"European Central Bank President 'Super Mario' Draghi has made it very clear that he's going to do whatever it takes to support European efforts to crawl out from under the threat of deflation," Fitz-Gerald said. "This makes buying European stocks a lot like buying U.S. stocks just before former Fed Chairman Ben Bernanke made his move, but after he telegraphed it."
So, how to invest in Europe? The most straightforward way is to use exchange-traded funds (ETFs), and there are quite a few with a focus on Europe.
For general exposure, consider the $14.3 billion Vanguard FTSE Europe (NYSE Arca: VGK) and the $2.7 billion iShares Europe (NYSE Arca: IEV), which is based on the S&P Europe 350 Index. Both include non-Eurozone members Switzerland and the UK.
Fitz-Gerald is particularly fond of the $731 million WisdomTree Europe Hedged Equity (NYSE Arca: HEDJ), which gives you the benefit of gains in European shares - while neutralizing exposure to inevitable fluctuations between the euro and the U.S. dollar.
Look for the Best Corporate Leaders
Finally, Fitz-Gerald suggests that several companies with exemplary leadership can be a good bet when navigating how to invest when the markets are hitting new highs.
When looking for companies with top-flight chief executive officers, Barron's annual list of the "World's Best CEOs" is a good place to start. Barron's specifically screens for CEOs that consistently deliver above-average returns.
And the newcomers to the list are especially good investing prospects.
That includes Richard Anderson, CEO of Delta Air Lines Inc. (NYSE: DAL); Mark Donegan, CEO of Precision Castparts Corp. (NYSE: PCP); Reed Hastings, CEO of Netflix Inc. (Nasdaq: NFLX); John Martin, CEO of Gilead Sciences Inc. (Nasdaq: GILD); Leonard Schleifer, CEO of Regeneron Pharmaceuticals Inc. (Nasdaq: REGN); and Mark Zuckerberg, CEO of Facebook Inc. (Nasdaq: FB).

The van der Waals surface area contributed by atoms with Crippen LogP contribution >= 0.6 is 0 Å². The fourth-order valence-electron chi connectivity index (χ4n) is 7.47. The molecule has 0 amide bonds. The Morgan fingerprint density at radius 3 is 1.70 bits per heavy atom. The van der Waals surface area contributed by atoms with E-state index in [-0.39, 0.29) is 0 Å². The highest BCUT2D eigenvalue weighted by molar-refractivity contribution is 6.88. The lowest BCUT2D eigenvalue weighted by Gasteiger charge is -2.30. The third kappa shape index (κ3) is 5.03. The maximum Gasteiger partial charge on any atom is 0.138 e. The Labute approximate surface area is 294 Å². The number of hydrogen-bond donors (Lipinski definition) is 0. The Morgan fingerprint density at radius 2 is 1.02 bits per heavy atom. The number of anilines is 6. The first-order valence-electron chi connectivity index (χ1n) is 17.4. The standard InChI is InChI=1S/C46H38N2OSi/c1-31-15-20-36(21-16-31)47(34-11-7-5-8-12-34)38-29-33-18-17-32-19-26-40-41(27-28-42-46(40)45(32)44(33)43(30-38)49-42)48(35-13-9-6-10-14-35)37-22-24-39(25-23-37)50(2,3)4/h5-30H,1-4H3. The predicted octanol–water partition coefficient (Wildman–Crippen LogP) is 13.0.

"You just need to tune out the noise, not get taken down some side road by the politicians, Wall Streeters and other ne'er-do-wells... and just focus on the very real profit opportunities that always exist," Fitz-Gerald said. "Find those opportunities by using the precepts and recommendations I just talked about, and you'll find that you profit consistently and are building your wealth. When you're in that mode, what happens to the broad market isn't such a worry."
UP NEXT: Once you figure out how to invest your money, there's another step that most people aren't even aware of. That would be making sure your money is in the most advantageous type of account. Getting this right can give you a 10% to 20% edge over those who don't...
- Barron's: World's Best CEOs
About the Author
David Zeiler, Associate Editor for Money Morning at Money Map Press, has been a journalist for more than 35 years, including 18 spent at The Baltimore Sun. He has worked as a writer, editor, and page designer at different times in his career. He's interviewed a number of well-known personalities - ranging from punk rock icon Joey Ramone to Apple Inc. co-founder Steve Wozniak.
Over the course of his journalistic career, Dave has covered many diverse subjects. Since arriving at Money Morning in 2011, he has focused primarily on technology. He's an expert on both Apple and cryptocurrencies. He started writing about Apple for The Sun in the mid-1990s, and had an Apple blog on The Sun's web site from 2007-2009. Dave's been writing about Bitcoin since 2011 - long before most people had even heard of it. He even mined it for a short time.
Dave has a BA in English and Mass Communications from Loyola University Maryland.